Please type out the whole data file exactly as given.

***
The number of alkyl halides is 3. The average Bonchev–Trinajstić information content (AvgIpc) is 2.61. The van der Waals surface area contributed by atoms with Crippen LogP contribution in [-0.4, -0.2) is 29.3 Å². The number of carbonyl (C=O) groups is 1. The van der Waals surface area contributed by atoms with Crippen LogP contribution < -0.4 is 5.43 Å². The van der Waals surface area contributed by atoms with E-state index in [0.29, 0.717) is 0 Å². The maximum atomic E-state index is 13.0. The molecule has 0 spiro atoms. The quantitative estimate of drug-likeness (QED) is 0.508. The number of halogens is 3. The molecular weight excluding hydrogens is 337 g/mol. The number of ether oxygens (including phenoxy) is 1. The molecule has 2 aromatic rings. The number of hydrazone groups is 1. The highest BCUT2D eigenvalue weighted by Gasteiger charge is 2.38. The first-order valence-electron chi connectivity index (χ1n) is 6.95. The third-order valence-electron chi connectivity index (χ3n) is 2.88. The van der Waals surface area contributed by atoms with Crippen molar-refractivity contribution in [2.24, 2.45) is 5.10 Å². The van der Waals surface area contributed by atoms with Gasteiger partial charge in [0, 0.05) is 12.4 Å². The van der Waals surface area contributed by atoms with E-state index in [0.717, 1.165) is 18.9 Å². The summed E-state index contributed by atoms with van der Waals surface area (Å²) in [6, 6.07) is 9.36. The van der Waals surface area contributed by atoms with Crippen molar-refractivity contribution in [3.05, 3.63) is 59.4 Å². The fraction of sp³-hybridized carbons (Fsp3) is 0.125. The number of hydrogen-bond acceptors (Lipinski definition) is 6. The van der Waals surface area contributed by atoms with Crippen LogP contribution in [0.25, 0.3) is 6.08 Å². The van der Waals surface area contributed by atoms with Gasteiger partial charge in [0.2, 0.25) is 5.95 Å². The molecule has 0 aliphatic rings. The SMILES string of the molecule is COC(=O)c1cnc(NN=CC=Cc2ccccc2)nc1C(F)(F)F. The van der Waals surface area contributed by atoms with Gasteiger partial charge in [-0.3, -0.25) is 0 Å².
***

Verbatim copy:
The number of alkyl halides is 3. The average Bonchev–Trinajstić information content (AvgIpc) is 2.61. The van der Waals surface area contributed by atoms with Crippen LogP contribution in [-0.4, -0.2) is 29.3 Å². The number of carbonyl (C=O) groups is 1. The van der Waals surface area contributed by atoms with Crippen LogP contribution < -0.4 is 5.43 Å². The van der Waals surface area contributed by atoms with E-state index in [0.29, 0.717) is 0 Å². The maximum atomic E-state index is 13.0. The molecule has 0 spiro atoms. The quantitative estimate of drug-likeness (QED) is 0.508. The number of halogens is 3. The molecular weight excluding hydrogens is 337 g/mol. The number of ether oxygens (including phenoxy) is 1. The molecule has 2 aromatic rings. The number of hydrazone groups is 1. The highest BCUT2D eigenvalue weighted by Gasteiger charge is 2.38. The first-order valence-electron chi connectivity index (χ1n) is 6.95. The third-order valence-electron chi connectivity index (χ3n) is 2.88. The van der Waals surface area contributed by atoms with Crippen molar-refractivity contribution in [2.24, 2.45) is 5.10 Å². The van der Waals surface area contributed by atoms with Gasteiger partial charge in [0, 0.05) is 12.4 Å². The van der Waals surface area contributed by atoms with E-state index in [0.717, 1.165) is 18.9 Å². The summed E-state index contributed by atoms with van der Waals surface area (Å²) in [6, 6.07) is 9.36. The van der Waals surface area contributed by atoms with Crippen molar-refractivity contribution in [3.05, 3.63) is 59.4 Å². The fraction of sp³-hybridized carbons (Fsp3) is 0.125. The number of hydrogen-bond acceptors (Lipinski definition) is 6. The van der Waals surface area contributed by atoms with Crippen LogP contribution in [0.25, 0.3) is 6.08 Å². The van der Waals surface area contributed by atoms with Gasteiger partial charge in [0.2, 0.25) is 5.95 Å². The molecule has 0 aliphatic rings. The SMILES string of the molecule is COC(=O)c1cnc(NN=CC=Cc2ccccc2)nc1C(F)(F)F. The van der Waals surface area contributed by atoms with Gasteiger partial charge in [-0.3, -0.25) is 0 Å².